|Posted by Krista Mitchell on May 19, 2012 at 10:00 AM|
Is most of your experience in a field that has died or been seriously wounded as a casualty of the economy? Are you at a loss for how to proceed in your job search? All hope is not lost. With some research and re-strategizing, you can breathe new life into your job search. First, you should assess how realistic your view of the job market is and whether you have indeed conducted a comprehensive, exhaustive search for jobs in that field. If you find you are truly out of options in your field, then you need to take inventory of your transferable skills and do some research to determine alternative jobs requiring minimal training, given your level of related experience.
First, ensure that your historical job is no longer a viable option. Two resources you should consult are O*NET to research the industry market data and the Occupational Outlook Handbook by the U.S. Bureau of Labor Statistics. You may also want to consult your state’s Department of Labor website for specific location data for your area. Consider not only the number of annual openings in your job, but also the number of unemployed workers seeking work in that same field in order to assess whether the market is too flooded for the competition for jobs to be reasonable.
If you find that your view of your job as a dead option has been unrealistic, assess your job search strategies to ensure you are making the most of available resources. A comprehensive job search utilizes a variety of methods, including a professional online presence, networking with other professionals in the industry, active involvement in professional groups or associations, participation in “job clubs” and career events such as job fairs, searching online for available positions, and targeting specific companies that may or may not have openings.
Many people have a skewed view of what an effective and successful job search looks like. To gain perspective, consider the following statistics. The job success rate for applying to advertised jobs and targeted companies is only 5-10%. By far, the most effective job search tools are:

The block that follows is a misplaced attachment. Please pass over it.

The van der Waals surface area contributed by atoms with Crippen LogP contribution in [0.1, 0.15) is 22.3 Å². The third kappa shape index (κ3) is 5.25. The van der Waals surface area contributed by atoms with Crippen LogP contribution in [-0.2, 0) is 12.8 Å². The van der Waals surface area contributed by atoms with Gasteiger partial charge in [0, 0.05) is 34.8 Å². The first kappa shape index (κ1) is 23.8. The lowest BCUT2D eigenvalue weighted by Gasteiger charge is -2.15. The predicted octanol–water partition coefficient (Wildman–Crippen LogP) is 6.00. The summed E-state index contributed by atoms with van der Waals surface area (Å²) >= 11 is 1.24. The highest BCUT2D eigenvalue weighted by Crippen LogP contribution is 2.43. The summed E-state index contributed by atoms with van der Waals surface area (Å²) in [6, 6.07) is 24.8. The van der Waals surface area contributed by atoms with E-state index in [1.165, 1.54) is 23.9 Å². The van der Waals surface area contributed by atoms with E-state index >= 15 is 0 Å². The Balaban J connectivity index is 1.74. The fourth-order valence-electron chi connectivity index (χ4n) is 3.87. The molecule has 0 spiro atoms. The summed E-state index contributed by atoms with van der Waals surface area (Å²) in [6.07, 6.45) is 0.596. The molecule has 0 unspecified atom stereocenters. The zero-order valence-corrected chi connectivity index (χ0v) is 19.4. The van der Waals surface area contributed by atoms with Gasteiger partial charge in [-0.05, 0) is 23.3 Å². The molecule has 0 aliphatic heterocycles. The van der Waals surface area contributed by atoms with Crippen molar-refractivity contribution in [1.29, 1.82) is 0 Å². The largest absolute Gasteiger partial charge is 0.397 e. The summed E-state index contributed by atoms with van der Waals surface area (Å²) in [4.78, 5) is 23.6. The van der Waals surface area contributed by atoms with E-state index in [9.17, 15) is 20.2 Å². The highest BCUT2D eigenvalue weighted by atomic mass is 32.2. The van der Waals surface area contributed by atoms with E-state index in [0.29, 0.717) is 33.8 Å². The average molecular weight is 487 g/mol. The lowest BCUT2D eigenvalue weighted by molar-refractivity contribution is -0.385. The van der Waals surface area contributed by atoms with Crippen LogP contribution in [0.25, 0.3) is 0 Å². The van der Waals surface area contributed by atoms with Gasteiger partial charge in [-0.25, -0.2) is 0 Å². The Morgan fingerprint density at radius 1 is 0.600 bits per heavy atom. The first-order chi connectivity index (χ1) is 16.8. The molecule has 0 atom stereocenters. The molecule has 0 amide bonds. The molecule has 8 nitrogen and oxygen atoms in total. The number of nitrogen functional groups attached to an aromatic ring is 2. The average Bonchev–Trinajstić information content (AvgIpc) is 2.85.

1. Networking to learn about unadvertised jobs, which will have reduced competition. It is estimated that 60-80% of obtained jobs are through networking. For more information, see my article, "Are You Networking Effectively" and "Indispensable Networking Tool and Tracker".
2. An online presence that can be easily found by recruiters. The most prominent current recruiter tool for candidate searching is LinkedIn, used exclusively for candidate searches by 80% of recruiters.
Keep these numbers in mind when scheduling your job searching time.
If in fact, you conclude through research that you must find an alternative career, first take stock of your transferable skills. These are skills that you may have gained from work, volunteer experience, internships, hobbies, or education and training and that can be used in a variety of fields and industries. Some examples of transferable skills are managing people, training people, creating schedules, marketing, purchasing or inventory, and making presentations. A free online skills assessment is by The Employment Coach. Then, you need to think about jobs that are closely related to either your former position or your transferable skill set and which will require minimal additional training. The O*NET Skills Search can help you do this. Research the identified careers to decide whether you want to pursue them. is also a valuable tool for researching careers. In assessing alternate careers, you will need to consider average pay for your estimated level of entry into the field, education and training required to become marketable, the current labor market for jobs in your location, general hours and days of work schedule, and the job environment.
Expanding your options through minimal training could mean computer skills training available free or low-cost at many libraries, on-the-job training programs available through your local department of labor office such as the Workforce Investment Act (WIA) program, or through special populations programs such as Vocational Rehabilitation for people with disabilities or military veterans’ job placement programs. Some training is available in online tutorials searchable via the internet. Also consider short technical education diploma or certification programs lasting as little as three to six months and which may be funded through grants, loans, or special programs.
Giving up on your job search is not an option for most people, but discouragement and rejection can undeniably be paralyzing. Expanding your options may not be as difficult as you imagine. Use these tools enrich your job search, recover your ego, and determine whether you have developed an effective job search campaign or whether you need to identify other career options. Best wishes and happy job hunting. For more helpful websites, se my Links page.
“Never follow somebody else's path; it doesn't work the same way twice for anyone...the path follows you and rolls up behind you as you walk, forcing the next person to find their own way.” --J. Michael Straczynski
Categories: About Job Searching